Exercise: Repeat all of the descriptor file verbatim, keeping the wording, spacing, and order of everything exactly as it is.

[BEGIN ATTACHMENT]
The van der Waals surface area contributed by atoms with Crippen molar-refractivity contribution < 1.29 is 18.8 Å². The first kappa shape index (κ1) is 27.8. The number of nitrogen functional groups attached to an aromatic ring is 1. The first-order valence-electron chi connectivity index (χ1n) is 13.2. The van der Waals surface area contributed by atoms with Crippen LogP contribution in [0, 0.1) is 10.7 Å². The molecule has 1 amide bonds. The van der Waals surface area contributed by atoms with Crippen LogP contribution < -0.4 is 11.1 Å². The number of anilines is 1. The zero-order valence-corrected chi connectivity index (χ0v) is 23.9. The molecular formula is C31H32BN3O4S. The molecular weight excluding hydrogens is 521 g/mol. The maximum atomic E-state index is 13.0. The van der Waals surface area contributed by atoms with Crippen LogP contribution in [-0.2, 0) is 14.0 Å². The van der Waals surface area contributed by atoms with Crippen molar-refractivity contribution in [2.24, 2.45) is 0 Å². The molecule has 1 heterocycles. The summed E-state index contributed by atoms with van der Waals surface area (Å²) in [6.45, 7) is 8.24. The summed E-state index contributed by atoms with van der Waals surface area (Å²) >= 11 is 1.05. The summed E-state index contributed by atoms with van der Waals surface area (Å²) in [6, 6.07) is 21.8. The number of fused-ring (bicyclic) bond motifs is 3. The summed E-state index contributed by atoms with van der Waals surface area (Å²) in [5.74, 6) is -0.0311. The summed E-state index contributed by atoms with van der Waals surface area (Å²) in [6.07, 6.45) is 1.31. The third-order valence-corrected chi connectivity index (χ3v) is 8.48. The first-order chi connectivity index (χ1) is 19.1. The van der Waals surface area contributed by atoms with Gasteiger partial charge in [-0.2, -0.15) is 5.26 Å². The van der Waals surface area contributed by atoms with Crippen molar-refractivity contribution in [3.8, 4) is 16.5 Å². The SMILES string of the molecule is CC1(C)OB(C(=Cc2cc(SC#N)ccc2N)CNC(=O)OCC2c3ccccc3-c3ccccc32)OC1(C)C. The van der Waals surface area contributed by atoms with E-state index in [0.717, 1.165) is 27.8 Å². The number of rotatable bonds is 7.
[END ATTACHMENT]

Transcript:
The van der Waals surface area contributed by atoms with Crippen molar-refractivity contribution < 1.29 is 18.8 Å². The first kappa shape index (κ1) is 27.8. The number of nitrogen functional groups attached to an aromatic ring is 1. The first-order valence-electron chi connectivity index (χ1n) is 13.2. The van der Waals surface area contributed by atoms with Crippen LogP contribution in [0, 0.1) is 10.7 Å². The molecule has 1 amide bonds. The van der Waals surface area contributed by atoms with Crippen LogP contribution < -0.4 is 11.1 Å². The number of anilines is 1. The zero-order valence-corrected chi connectivity index (χ0v) is 23.9. The molecular formula is C31H32BN3O4S. The molecular weight excluding hydrogens is 521 g/mol. The maximum atomic E-state index is 13.0. The van der Waals surface area contributed by atoms with Crippen LogP contribution in [-0.2, 0) is 14.0 Å². The van der Waals surface area contributed by atoms with Crippen molar-refractivity contribution in [2.24, 2.45) is 0 Å². The molecule has 1 heterocycles. The summed E-state index contributed by atoms with van der Waals surface area (Å²) in [6.45, 7) is 8.24. The summed E-state index contributed by atoms with van der Waals surface area (Å²) >= 11 is 1.05. The summed E-state index contributed by atoms with van der Waals surface area (Å²) in [6, 6.07) is 21.8. The number of fused-ring (bicyclic) bond motifs is 3. The summed E-state index contributed by atoms with van der Waals surface area (Å²) in [5.74, 6) is -0.0311. The summed E-state index contributed by atoms with van der Waals surface area (Å²) in [6.07, 6.45) is 1.31. The third-order valence-corrected chi connectivity index (χ3v) is 8.48. The first-order chi connectivity index (χ1) is 19.1. The van der Waals surface area contributed by atoms with Gasteiger partial charge in [-0.2, -0.15) is 5.26 Å². The van der Waals surface area contributed by atoms with Crippen molar-refractivity contribution in [3.8, 4) is 16.5 Å². The SMILES string of the molecule is CC1(C)OB(C(=Cc2cc(SC#N)ccc2N)CNC(=O)OCC2c3ccccc3-c3ccccc32)OC1(C)C. The van der Waals surface area contributed by atoms with E-state index in [0.717, 1.165) is 27.8 Å². The number of rotatable bonds is 7.